New Delhi: The reworked report of Public Accounts Committee (PAC) chairman Murli Manohar Joshi, which questions the prime minister’s role in the 2G spectrum allocation, has sparked a row, with the Congress dismissing the report as ”motivated” and the Bharatiya Janata Party (BJP) asserting that there is ”nothing wrong” with it.
The report is set to create more trouble for the government already battling corruption charges, in the face of which Planning Commission Deputy Chairman Montek Singh Ahluwalia asserted that the cabinet “can’t be micro-managed” by the prime minister.
Joshi, a senior BJP leader, circulated his reworked report among PAC members Saturday. The report questions the role of Manmohan Singh and the then finance minister P. Chidambaram in the allocation of 2G spectrum, which allegedly resulted in the loss of crores of rupees to the national exchequer.
The report is set to provide more ammunition to a combative opposition determined to pin down the government over a slew of corruption charges, including irregularities in the 2010 Commonwealth Games.
The Congress and UPA members of the PAC Sunday reacted sharply to Joshi’s reworked report and indicated their intention to reject it. They demanded the removal of Joshi from the post of the PAC chairman and accused him of being “interested in politics”.
The Congress said the re-circulation of the controversial PAC report amounted to making the committee “partisan and motivated”. “Clearly the chairman and the BJP are bent upon making the committee political, partisan and motivated. The PAC chairman or the PAC are not oxygen generating medical units to breathe life into a constitutionally dead PAC report,” Congress spokesperson Abhishek Singhvi said.
“Secondly, it has to be decided whether it is more appropriate for a larger or more specific committee like the JPC set up for this purpose to look into the matter or the PAC, which is general, and is riven with a vote of no-confidence in its chairman and holds no live reference on the 2G issue as of now,” he said.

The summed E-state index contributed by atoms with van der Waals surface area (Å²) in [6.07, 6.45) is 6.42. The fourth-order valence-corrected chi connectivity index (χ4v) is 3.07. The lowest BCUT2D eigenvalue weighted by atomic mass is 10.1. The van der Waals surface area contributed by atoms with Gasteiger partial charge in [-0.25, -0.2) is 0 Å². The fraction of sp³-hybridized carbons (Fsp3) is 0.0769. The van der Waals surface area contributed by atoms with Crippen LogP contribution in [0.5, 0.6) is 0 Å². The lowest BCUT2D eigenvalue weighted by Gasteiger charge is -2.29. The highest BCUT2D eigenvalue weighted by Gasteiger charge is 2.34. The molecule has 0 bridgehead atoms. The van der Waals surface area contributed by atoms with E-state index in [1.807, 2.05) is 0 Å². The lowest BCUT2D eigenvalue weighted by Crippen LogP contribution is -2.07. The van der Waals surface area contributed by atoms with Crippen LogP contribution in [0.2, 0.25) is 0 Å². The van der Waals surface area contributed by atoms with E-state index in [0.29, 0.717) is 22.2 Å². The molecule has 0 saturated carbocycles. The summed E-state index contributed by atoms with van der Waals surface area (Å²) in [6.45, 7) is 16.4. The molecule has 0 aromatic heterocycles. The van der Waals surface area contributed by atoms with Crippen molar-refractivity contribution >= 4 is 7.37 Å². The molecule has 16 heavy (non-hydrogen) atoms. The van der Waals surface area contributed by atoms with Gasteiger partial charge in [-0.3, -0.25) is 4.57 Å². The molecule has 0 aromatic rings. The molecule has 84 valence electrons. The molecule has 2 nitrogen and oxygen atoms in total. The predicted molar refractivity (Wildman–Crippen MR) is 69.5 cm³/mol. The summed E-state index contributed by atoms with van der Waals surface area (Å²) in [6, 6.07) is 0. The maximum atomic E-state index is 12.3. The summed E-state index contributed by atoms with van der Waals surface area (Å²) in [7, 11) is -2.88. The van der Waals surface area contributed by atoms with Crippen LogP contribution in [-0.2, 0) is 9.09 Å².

Congress MP and PAC member Sanjay Nirupam rubbished the reworked report, saying it “deserves to be thrown into the dustbin”. Nirupam asked why the opinion of constitutional experts was not included in the report.The BJP, however, backed Joshi’s move to re-circulate the report.
“The report was sent to the speaker and the speaker said the report has not been adopted. So naturally, if the report has not been adopted by a committee, then it has to be circulated to be adopted. So if it has been circulated, there is nothing wrong in it,” said senior party leader S.S. Ahluwalia.
In a forwarding letter to PAC members Saturday, Joshi stirred a fresh row by saying he was sending them the draft report again after consulting constitutional experts and “past precedents”. Joshi was reappointed chairman of the PAC in May after the term of the previous PAC ended April 30.
On June 28, Joshi tried to place the report before the new PAC, but he did not succeed due to fierce opposition from UPA members. Speaker Meira Kumar returned the report on grounds it was not supported by the entire PAC.
Last time around, Joshi’s report on the 2G scam was rejected by the UPA members in the PAC. This time, the change in the composition of the panel will make it difficult for them to do so.
In the committee, nine members support the report, but nine are against it. Three members of the Samajwadi Party and the Bahujan Samaj Party (BSP) are neither supporting nor opposing it and one seat is vacant. The reworked report is said to comprise 575 pages, with 276 pages of documents the PAC had received from government on 2G spectrum allocation.
Meanwhile, in an interview to a news channel, Montek Singh Ahluwalia defended Manmohan Singh on the 2G issue. “The prime minister is not micro-managing every decision. So while I think 2G clearly became a problem, I don’t think it became a problem because it was mishandled at the Prime Minister’s Office level,” Ahluwalia told Karan Thapar’s Devil’s Advocate programme on CNN-IBN.
Ahluwalia also contended that former communications minister A. Raja’s assertion that the prime minister had erred by not setting up a ministerial panel to oversee spectrum decisions was without basis.